Smoke rises from debris of a burnt mosque which was torched during clashes between Buddhists and Muslims in Thabyuchaing village last October. Pic: AP.

Burma continues to be a contradictory and frustrating nation when it comes to human rights, making gains in some areas while remaining woefully behind in others, according to Human Rights Watch’s 2014 world report.

HRW highlighted four key areas: violence against Muslims, laws on basic freedoms, ethnic conflict and displacement, and key international actors.

Muslim communities in several parts of the country were targeted in violent attacks in 2013, resulting in deaths, destruction, and increasing unrest. This attitude has been driven in part by notorious Buddhist monk U Wirathu, who has encouraged anti-Muslim sentiment. HRW noted that no political leaders, including the often revered Aung San Suu Kyi, came forward to denounce the anti-Muslim violence, furthering the grave situation.

The Rohingya Muslim of Rakhine (also known as Arakan) state are among the most persecuted groups in the country. HRW reported that more aid reached the Rohingya in 2013 than in 2012 but that “serious concerns remain over restrictions on movement, lack of livelihoods, inadequate basic services, and continued threats from hostile Arakanese.” Those who protest their situation run the risk of abuse and even death, and Human Rights Watch described the violence and hostility toward the Rohingya as ethnic cleansing campaigns and crimes against humanity.

The legislative situation remains tenuous, with proposed laws on the press and the establishment of NGOs often quite repressive. Backlash against these resulted in some reforms, but the fact that the government continues to try to exert such control is troubling. Though the media industry continues to grow in Burma, proposed legislation could restrict media freedoms and the government has already demonstrated it will not hesitate to ban what it deems incendiary materials or reporting (as in the case of the issue of TIME magazine featuring Wirathu on the cover).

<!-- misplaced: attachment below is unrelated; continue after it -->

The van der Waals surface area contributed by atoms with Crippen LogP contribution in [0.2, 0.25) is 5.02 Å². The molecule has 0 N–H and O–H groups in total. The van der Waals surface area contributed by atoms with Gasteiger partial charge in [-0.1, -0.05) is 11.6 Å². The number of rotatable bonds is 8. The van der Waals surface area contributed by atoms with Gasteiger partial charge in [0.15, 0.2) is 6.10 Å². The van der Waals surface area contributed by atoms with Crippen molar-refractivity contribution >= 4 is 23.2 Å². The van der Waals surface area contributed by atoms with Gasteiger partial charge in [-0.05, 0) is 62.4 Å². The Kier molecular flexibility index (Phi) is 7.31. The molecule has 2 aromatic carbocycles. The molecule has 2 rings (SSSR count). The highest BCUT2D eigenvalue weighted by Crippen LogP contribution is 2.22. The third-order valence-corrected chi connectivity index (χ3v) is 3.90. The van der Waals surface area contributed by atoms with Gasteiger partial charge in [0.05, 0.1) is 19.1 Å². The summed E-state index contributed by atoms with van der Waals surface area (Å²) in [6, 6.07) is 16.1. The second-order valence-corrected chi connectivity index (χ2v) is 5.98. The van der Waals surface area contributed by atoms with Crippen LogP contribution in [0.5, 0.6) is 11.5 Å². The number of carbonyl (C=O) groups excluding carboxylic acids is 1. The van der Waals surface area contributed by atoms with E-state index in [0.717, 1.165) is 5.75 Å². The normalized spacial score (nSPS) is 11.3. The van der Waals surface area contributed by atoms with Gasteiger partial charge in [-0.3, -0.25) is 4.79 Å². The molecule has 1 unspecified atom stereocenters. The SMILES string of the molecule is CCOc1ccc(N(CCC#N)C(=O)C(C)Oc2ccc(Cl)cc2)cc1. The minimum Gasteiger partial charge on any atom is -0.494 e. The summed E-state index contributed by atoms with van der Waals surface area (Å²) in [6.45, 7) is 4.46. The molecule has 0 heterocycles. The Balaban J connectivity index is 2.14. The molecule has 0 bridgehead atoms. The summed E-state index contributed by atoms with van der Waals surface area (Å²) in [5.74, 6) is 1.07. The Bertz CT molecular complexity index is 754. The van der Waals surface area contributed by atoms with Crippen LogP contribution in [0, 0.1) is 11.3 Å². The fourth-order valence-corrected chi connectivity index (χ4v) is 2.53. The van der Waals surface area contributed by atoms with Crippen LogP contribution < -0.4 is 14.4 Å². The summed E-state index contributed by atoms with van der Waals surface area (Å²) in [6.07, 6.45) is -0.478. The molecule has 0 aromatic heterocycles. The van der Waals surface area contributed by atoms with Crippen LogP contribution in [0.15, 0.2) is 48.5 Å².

The report reaffirmed that despite ceasefire agreements between the government and ethnic rebel groups, there are still many reports of military attacks on the ethnic communities. Hundreds of thousands of people are still displaced in eastern Burma and along the Thai-Burmese border, and the situation still looks grim as “Thailand, Burma, and the UN refugee agency have agreed that conditions for the refugees’ return in safety and dignity are not yet present.”

The Burmese government continues to develop ties to the international community, working out military agreements with the United States and United Kingdom, and celebrating the lifting and suspension of sanctions by the European Union and the United States.

Burma’s President Thein Sein paid visits to the U.S., U.K. and Australia and continued to assure those governments that Burma was committed to improving the human rights situation, though there is little evidence to support that claim. HRW noted that attempts to establish an office for a UN High Commissioner for Human Rights in Burma were “repeatedly blocked” by the government, and the country’s National Human Rights Commission “continues to receive numerous reports of alleged human rights violations but it has not adequately investigated the reports.”